Media Release: Wednesday, 9 April, 2008

With marriage and the family under increasing pressure in Australian society, resulting in rising social, personal and economic costs, the Australian Christian Lobby (ACL) is calling for a nationwide public campaign to promote marriage, together with concerted policy action to strengthen marriages and remove financial disincentives.

In a submission to the 2020 Summit’s ‘communities and families’ policy area lodged today, ACL said that marriage is being undervalued in Australia despite its importance to a healthy society and the severe costs of family breakdown. “Countless studies show that marriage is fundamental to a healthy society and is far more stable and beneficial than cohabitation,” ACL Managing Director Jim Wallace said today.

“It creates intergenerational connections, and provides personal, financial, family and society-wide benefits, as well as the most stable environment in which to nurture children.

“Strong marriages also have a vital role in facilitating social justice. Families that are strongly bound together are better able to avoid the multiple disadvantages often associated with family breakdown, such as poor educational achievement, teenage pregnancy, homelessness, and criminal behaviour.”

Mr Wallace said the Federal Government should sponsor a well-crafted, multi-faceted campaign to highlight the unique benefits of marriage for husbands, wives, children and society. The aim would be to promote marriage as a fulfilling, committed and lifelong relationship to the great benefit of all.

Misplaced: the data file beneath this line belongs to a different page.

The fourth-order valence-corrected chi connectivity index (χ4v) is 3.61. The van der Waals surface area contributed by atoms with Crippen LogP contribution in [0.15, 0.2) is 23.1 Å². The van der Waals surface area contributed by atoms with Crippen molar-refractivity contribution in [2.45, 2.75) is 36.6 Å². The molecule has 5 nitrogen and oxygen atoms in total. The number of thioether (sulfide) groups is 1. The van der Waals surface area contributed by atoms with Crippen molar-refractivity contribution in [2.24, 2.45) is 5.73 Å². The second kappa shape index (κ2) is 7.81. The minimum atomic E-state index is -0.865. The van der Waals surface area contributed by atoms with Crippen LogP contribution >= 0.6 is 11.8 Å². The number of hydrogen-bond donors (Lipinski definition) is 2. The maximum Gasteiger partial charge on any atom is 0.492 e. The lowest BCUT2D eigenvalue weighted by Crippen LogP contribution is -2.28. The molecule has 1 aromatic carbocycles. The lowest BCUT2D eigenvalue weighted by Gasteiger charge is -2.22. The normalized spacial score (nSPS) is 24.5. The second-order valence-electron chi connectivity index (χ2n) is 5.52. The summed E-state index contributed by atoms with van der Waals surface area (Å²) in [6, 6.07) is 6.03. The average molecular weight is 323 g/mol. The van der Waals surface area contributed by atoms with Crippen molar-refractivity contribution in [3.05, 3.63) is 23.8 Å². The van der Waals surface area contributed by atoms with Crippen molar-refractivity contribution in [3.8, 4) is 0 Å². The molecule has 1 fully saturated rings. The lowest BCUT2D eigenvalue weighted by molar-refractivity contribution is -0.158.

Mr Wallace also put forward a range of policy measures to better support marriages, including:

• introducing free vouchers for marriage preparation courses for all engaged couples, with similar vouchers for parenting courses for those with young children;

• increasing the support available through Family Relationship Centres;

• introducing meaningful family impact statements on proposed legislation;

• remodelling the welfare and tax systems to eliminate disincentives to marriage;

• reducing the availability of pornography which undermines relationships between men and women and thereby destabilises marriages.

Mr Wallace also called on the Government to fund a large-scale study to examine the full range of positive and negative social influences on a child’s growth to adulthood, including the family construct, pressures on parents, media influences, the entertainment culture, the sexualisation of children, violent computer games, education, and other factors. He said that where similar work is already underway, then this study should focus on studying facets not included in those studies.

“As a society we need to be taking more action to safeguard children and address the increasing pressures they are facing such as unstable families, overworked parents, and a toxic culture that prematurely sexualises children in its advertising, toys, clothing and ‘tween’ magazines,” Mr Wallace said.

“The new study should review existing research, undertake fresh work in other needed areas, and arrive at concrete policy recommendations to create a more healthy culture for Australia’s children.”

ACL has also lodged submissions to the 2020 summit on two other policy areas – indigenous Australia and governance.

Media Contact: Glynis Quinlan